For most businesses, registering for VAT is a simple process which can be easily completed online. This is also the case for groups of companies who want to register under a single VAT number. You will need to provide some details such as your turnover, the nature of your business and your bank details. The date on which you register will be the date from which you will need to pay VAT to HM Revenue and Customs (HMRC).

When you register, you will create an online account which you can use to submit your VAT returns to HMRC, who will then send you a VAT registration certificate. This should arrive within 14 days of your online registration and will contain details of your VAT number.

If you have a question about VAT or any other type of contractor tax, you may find the answer in our tax frequently asked questions page.

When should you register for VAT?

You must register for VAT if your VAT taxable turnover exceeds the threshold of £81,000 in any twelve month period, or if you know that you are going to exceed that figure. Your VAT taxable turnover is the total of everything sold excluding VAT exempt items or services. You will also need to register for VAT if you receive goods from a country within the EU, which have a total value of more than £81,000, or if you expect to go over the threshold in any single 30 day period.

If neither you nor your business is actually UK based, then there is no threshold and you will have to register for VAT as soon as you provide any goods or services to a customer in the UK, or if you expect to do so in the coming 30 day period. If you fail to register within 30 days of exceeding the threshold then you will be expected to pay everything you owe from the time you should have registered, plus HMRC could also apply a penalty. The deadline for submitting a VAT return and paying your bill is usually one month and seven calendar days after the end of an accounting period. Failure to submit your VAT return and pay your bill on time (including time for the payment to clear in HMRC’s account) could result in a penalty.

Voluntary registration

If your business turnover is below £81,000, you can still register voluntarily for VAT, but once you have registered you are liable for any VAT owed from the day of registration. Some businesses choose voluntary registration because it affords them some benefits, not least because it can give the impression that they are larger and more established. Some VAT registered businesses prefer to deal with other VAT related businesses and some companies find that not having a VAT number can limit the number of organisations that will work with them.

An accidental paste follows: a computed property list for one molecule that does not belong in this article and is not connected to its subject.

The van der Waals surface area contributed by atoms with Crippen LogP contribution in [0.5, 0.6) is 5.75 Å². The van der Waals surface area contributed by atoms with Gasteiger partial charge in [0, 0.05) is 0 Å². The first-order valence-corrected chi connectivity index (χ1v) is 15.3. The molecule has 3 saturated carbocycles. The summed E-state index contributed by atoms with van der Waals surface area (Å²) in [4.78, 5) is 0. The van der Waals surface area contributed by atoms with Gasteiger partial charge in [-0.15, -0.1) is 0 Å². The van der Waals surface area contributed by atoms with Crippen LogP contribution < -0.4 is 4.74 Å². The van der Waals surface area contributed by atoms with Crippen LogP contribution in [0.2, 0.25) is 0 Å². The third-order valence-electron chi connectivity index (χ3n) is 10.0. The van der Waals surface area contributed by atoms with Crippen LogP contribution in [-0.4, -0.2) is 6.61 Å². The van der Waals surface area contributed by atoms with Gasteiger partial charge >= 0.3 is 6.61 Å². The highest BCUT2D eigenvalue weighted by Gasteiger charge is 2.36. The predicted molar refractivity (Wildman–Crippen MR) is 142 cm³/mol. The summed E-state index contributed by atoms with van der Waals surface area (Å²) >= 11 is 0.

There are also direct financial benefits such as the ability to charge VAT on any goods and services you supply, which is known as ‘output tax’, and reclaiming VAT on items bought from other businesses, which is known as ‘input tax’. Businesses that sell zero-rated products or services can get VAT refunds on any purchases that they make at the standard rate of VAT.

Flat Rate VAT Scheme

The Flat Rate VAT scheme is open to companies whose annual turnover, excluding VAT, is less than £150,000, but you must apply to HMRC to be included in the scheme. Many freelancers, contractors and consultants register for the Flat Rate VAT Scheme as it reduces the level of admin required to remain VAT compliant and can also earn them additional money. If you do join the scheme, you are unable to reclaim VAT on your purchases (with certain exceptions), so it is not suitable for businesses that buy a lot of stock or have lots of VAT chargeable expenses.

Many limited companies take advantage of the savings offered by the Flat Rate VAT Scheme, which allows them to charge VAT at the prevailing rate (20% in 2015/16) and repay it to HMRC at a lower rate determined by the type of business in which they are engaged. By acting as ‘agents’ and collecting VAT, limited companies are able to keep the difference between what they charge their customers and clients and what they are expected to repay on their VAT return. This means that an IT contractor, for example, can charge VAT at 20% and will only have to repay it at a rate of 14.5% (13.5% in the first year as new registrants receive a 1% discount for the first twelve months).

You can make savings by registering for VAT, but there is a little additional administration to be done to ensure that you comply with all the relevant legislation and meet the deadlines. If you are considering your VAT options, then speaking to a qualified accountant can help you make a decision and get the process underway. Read our guide to the Flat Rate VAT scheme for more information.

If you would like to find out more about how to register for VAT or whether the Flat Rate VAT scheme will benefit you then please get in contact with our new business team on 01253 362062 or email newbusiness@nixonwilliams.com.